Riordan strikes again.
If humans were renditions of Greek gods – I’m using Greek because I’m most familiar with them – then Rick Riordan would probably be Hermes. I say so because he’s become the undisputed mouthpiece of the gods. The tales he writes are every bit as endearing as they are fascinating. And I’m willing to bet a dime, that you have at one point in your reading history, read or come across one of his works.
I’ve been an avid reader of said works since the Percy Jackson series which undoubtedly is my all-time favorite. I got hooked from the first book. You can vividly imagine me fangirling – much better than fanboying – when the movie was released. Following Riordan’s adventures, I’ve indulged in the Greek, Roman, Egyptian, and now the Norse gods. And it’s been quite a ride.
This book, Magnus Chase and the Gods of Asgard; the Ship of the Dead, is the final installment in the Magnus Chase series. As a bit of backstory, the series follows Magnus Chase – who just happens to be a cousin to Annabeth Chase, Percy Jackson’s girlfriend. Magnus is a Boston local, who lost his mother early and grew up on the streets, adhering to his mother’s warning to not go to his well-to-do uncle. But when he does visit his uncle, he’s cajoled into finding Sumarbrandr, his godly father’s lost sword. He summons the fire giant Surt in doing so, and dies in the proceeding fight.
But, being of Nordic descent, he is taken to Valhalla, joining Odin’s brave warriors, the einherji, pending Ragnarok – the Nordic apocalypse. He’s been making friends and going on quests ever since, which is the best oversimplification one could give.
This book however, details Magnus’ latest quest. After Loki – the god of trickery and mischief – was released from his hold in book two, he raised an army of undead (see what I did there?) and giants alike. This army was to set sail on Naglfar, the ship of the dead, to begin Ragnarok. Our hero’s job is to stop Loki before the ship ever sails, or risk the destruction of the nine realms. No pressure.
With all the praise rendered earlier, it’s no surprise that I actually enjoyed this book. Being almost completely versed in Greek mythology, it was a bit of an adjustment to stop wondering why someone wouldn’t summon powers once in a while to gain the edge. But the book was enjoyable, even without an oversized parentage branding.
Most of the characters in the book didn’t even have warrior parents. Magnus is a child of Frey, the god of summer and fertility. And a couple other yellow things. Both Samirah, the Valkyrie, and Alex (who is gender-fluid by the way) are children of Loki. Loki is known for his way with words, not strength on the battlefield. I believe that Riordan was in this way trying to prove that much of what we become can have nothing to do with our parents. Even if they leave us gifts in our genes.
The story is told by Magnus, whose sarcastic abilities give the book its humour. Most of the jokes are either told by Magnus himself, or his friends explaining things to him. He really is clueless at times. And other times, he has those moments of genius that make you want to hug the life into(out of?) his dead body.
Samirah, the Valkyrie has to be the most enduring in this book. Practically everything happened in the month of Ramadan. And being a Muslim, Sam was fasting. But if you thought that would weaken her, you couldn’t be more wrong. Sam expressed that fasting (and praying the postulated five times a day) helped her focus and renewed her strength, making her invulnerable to Loki’s tactics and tricks. She also has a battle axe and a spear of light. That might’ve helped.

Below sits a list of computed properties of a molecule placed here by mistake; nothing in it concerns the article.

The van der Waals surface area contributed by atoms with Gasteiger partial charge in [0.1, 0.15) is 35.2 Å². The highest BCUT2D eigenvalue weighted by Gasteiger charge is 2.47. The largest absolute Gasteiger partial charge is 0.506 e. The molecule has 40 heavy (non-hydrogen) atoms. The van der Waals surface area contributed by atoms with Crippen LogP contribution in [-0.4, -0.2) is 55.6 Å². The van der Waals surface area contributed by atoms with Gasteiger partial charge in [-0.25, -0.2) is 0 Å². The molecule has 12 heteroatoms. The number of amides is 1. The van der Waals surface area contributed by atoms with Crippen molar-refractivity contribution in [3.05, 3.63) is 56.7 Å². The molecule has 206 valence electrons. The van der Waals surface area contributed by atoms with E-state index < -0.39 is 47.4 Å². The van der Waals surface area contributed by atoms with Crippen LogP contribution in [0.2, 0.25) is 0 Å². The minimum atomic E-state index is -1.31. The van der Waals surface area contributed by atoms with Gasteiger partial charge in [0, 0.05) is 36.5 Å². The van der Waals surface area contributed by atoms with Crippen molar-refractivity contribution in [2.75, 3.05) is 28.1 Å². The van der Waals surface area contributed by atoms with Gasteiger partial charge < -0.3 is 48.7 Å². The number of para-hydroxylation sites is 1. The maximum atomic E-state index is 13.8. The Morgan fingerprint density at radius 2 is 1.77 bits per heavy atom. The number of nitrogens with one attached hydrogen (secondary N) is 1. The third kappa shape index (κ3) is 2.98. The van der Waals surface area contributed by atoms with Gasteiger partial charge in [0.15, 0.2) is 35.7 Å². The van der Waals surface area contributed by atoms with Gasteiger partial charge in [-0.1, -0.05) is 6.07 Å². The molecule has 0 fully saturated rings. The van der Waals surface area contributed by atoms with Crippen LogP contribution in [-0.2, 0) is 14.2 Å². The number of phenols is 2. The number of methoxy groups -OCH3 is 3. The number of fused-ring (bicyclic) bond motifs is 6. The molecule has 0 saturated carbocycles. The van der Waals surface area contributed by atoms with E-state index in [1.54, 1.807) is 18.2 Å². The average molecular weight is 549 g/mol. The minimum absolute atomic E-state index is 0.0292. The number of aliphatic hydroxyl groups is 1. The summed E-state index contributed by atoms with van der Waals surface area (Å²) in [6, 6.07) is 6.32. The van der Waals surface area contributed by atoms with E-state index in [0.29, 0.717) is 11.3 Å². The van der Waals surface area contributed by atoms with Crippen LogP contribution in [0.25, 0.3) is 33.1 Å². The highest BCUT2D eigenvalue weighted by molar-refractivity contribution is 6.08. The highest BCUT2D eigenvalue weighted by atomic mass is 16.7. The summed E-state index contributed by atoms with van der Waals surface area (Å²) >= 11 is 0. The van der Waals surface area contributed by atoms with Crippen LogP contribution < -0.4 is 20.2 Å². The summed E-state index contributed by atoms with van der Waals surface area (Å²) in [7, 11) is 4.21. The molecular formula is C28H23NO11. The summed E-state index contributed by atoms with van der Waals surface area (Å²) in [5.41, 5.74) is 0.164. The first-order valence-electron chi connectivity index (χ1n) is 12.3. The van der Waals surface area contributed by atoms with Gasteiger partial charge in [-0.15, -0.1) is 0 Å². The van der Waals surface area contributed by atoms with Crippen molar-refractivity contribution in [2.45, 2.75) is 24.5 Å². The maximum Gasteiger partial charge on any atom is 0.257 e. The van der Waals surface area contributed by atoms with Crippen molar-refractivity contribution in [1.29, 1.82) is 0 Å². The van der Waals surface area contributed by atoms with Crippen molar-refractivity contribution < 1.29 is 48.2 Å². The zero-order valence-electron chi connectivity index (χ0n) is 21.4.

This book brought together the characters we’ve grown to love from earlier books. Mallory Keen, T.J and Halfborn Gunderson from floor nineteen, with Blitzen and Hearthstone who have been keeping an eye on Magnus even while he was on the streets. There was a lot more focus on the deaf elf, Hearthstone, who again had to visit his father. But this time, what he finds is even worse than what he left behind. You wouldn’t think Mr Alderman could get any worse.
Also focused on, was Alex Fierro. The gender-fluid child of Loki had some more adventures in this book, including one in Jotunheim that was nothing short of heartwarming. I particularly liked how Riordan showed that gender fluid people could be … fluid in their choices of pronouns and really anything that signifies a specific gender. That and that shape-shifting is really, really cool.
The book progressed mainly with a viking vibe, with the extremely tall giants, human-sized dwarves and teeth chattering words completing the out-of-this-world experience. But the flow is immediately evident. Riordan explains with sensual continuity what would otherwise be dressed down as a story too foreign.
Perhaps that’s why it’s a beautiful read. The skills of the master storyteller really come to play in this book, so much so that even Vikings and halfborns and a land without nightfall seem oddly normal. An excellent read, if you’re wondering.
Side note, the book is actually titled Magnus Chase and the Gods of Asgard; The Ship of the Dead. But we can all agree on the extraordinary length of said title. If you feel so inclined, you can get the book here. Thank you for taking the time to read this review. Subscribe so you don’t miss new posts, and as always, have fun reading!